Jane Goodall had no experience with chimpanzees before she set out on her lifetime’s mission of studying them and advocating for them, but she was well versed in the rudiments of animal behavior. “I had had a marvelous teacher in animal behavior throughout my childhood – my dog, Rusty,” she recalls.
Jane Goodall and her beloved dog, Rusty
Rusty taught young Jane that dogs remember and think about absent objects, for instance a ball tossed from an upstairs window that he could not see and could fetch only by figuring out a series of strategic moves inside the house and then outdoors. Rusty had a sense of justice that drove him to acknowledge his own bad behavior but not to accept Jane’s occasional lapses into irritation or unfairness. He was clever at performing tricks and enjoyed being togged out in pajamas. But if anyone laughed at his attire, Rusty stalked off, trailing his garments behind him.
The most important lesson Rusty taught Jane was to ignore contemporary scientists, who denied that animals had individual characters, emotions and brainpower. Instead, she named her chimpanzee subjects – Fifi! Flo! David Greybeard! – and documented and interpreted their behavior and activities in ways that ultimately changed the way science would come to understand animals. Her vision and her methods, once denounced as the scientific sin of anthropomorphism, were gradually accepted into the canons of scientific research and ultimately, adopted as the gold standard.
When I conceived my book Dogs and Underdogs: Finding Happiness at Both Ends of the Leash, Goodall’s revolutionary scientific work had established writing about animals as individuals as a legitimate pursuit and not a sentimental conceit. Thanks to her, those of us who live with and love them have no need to prove that dogs feel joy, love, jealousy and fear, or suffer pain they express in clearly recognizable ways. We know, too, that many of their behaviors so closely resemble our own that we easily identify them. Like the humans they live with, dogs can be noble, loyal and empathetic but also greedy, cunning, ingratiating, and so on.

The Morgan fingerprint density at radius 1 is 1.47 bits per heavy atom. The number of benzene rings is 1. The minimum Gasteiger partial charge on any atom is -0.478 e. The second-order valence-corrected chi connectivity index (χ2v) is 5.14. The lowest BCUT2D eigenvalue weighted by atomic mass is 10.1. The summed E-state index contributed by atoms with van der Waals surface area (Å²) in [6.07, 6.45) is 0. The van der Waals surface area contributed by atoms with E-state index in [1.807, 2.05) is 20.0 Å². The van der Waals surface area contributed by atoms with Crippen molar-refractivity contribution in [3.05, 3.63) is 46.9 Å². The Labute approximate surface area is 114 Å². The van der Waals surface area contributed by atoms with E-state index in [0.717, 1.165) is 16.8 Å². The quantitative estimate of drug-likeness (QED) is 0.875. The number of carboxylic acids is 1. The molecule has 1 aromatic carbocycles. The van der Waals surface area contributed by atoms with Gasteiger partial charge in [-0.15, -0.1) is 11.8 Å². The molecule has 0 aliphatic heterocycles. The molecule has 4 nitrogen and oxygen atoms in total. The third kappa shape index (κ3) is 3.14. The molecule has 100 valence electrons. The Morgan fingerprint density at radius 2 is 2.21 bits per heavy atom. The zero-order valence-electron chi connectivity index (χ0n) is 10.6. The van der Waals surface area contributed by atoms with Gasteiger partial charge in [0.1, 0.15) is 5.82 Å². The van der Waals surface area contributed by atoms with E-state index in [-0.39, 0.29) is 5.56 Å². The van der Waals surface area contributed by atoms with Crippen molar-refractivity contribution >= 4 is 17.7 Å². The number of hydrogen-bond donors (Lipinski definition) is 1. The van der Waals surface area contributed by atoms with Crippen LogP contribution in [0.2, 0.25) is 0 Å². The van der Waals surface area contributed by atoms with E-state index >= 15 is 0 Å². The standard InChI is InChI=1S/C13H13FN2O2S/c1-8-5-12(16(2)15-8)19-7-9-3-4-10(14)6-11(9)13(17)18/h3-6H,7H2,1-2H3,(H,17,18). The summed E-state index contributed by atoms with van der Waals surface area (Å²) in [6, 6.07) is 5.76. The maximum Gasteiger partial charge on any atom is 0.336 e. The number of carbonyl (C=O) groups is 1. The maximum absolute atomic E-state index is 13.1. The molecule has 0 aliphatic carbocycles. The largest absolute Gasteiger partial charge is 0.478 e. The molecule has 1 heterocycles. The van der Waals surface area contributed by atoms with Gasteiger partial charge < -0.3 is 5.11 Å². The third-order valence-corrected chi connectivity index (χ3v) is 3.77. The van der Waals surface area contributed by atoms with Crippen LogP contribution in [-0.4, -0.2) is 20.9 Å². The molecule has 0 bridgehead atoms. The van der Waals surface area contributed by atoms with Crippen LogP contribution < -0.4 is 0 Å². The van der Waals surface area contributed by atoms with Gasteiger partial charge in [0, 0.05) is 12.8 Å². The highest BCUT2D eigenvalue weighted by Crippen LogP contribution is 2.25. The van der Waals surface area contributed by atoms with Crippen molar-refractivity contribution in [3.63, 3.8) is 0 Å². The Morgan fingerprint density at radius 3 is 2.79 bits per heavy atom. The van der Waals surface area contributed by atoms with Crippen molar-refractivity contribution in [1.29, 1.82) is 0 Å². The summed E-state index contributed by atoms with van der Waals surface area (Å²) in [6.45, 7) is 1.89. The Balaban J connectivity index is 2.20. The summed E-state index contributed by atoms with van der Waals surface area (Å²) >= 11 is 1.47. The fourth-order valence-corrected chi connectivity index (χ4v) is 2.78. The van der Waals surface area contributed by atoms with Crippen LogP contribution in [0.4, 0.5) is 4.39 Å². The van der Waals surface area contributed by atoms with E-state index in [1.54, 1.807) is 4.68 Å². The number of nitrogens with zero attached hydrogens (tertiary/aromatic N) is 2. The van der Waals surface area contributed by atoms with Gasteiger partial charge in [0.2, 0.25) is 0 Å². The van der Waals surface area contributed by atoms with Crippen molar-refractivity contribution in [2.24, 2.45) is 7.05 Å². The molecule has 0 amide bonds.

As a writer who loves them, my goal was to give the dogs in my life their own unique voices. In the narrative of each dog’s life story, I would not be “his master’s voice” but rather the human interpreter at the other end of the leash.
When my dog Joey, an English bulldog, became my confidant during a marital crisis, I knew that he grasped the intensity if not the cause of my unhappiness. Sometimes, when I hugged him and wept onto his hefty shoulder, he’d lean against me as if he were grieving for me and offering me comfort. But later on, after I gave birth to my son, Joey expressed his displeasure at the squalling intruder by pooping outside the nursery door – right in front of me. Soon, though, he embraced the little newcomer as another creature to love, and never again felt the need to rebuke me for (as he saw it) ignoring him.
Decades later, my beagle-mix, Bonzi, came into my life burdened by a difficult past. He and two female puppies had been rescued from an abusive owner who was later convicted of cruelty and neglect. The puppies were soon adopted. Bonzi, however, remained in the shelter much longer and became notorious for escaping as often as he could and then sprinting into the cat room where the staff would find him nuzzling and licking the kittens.
Even if I hadn’t been told about those puppies and kittens, I would have known that Bonzi loves baby animals, though I could not have explained what inspired his passion for them. For the past ten years I’ve seen him in the dog park, eagerly greeting puppies and playing with them with tenderness and patience. Bonzi’s persona as Nanny Dog is in marked contrast to how he stridently challenges big, scary dogs. Almost certainly they remind him of the big, scary dog who long ago, before he was rescued, tormented him and the helpless puppies.
As for Rusty, whether learning tricks in record time or slinking away from mocking observers in his pajamas, he remains the great teacher of animal behavior. He is the dog who inspired his beloved Jane Goodall to rewrite the canons of science by listening to and giving voice to the creatures at the other end of the leash.
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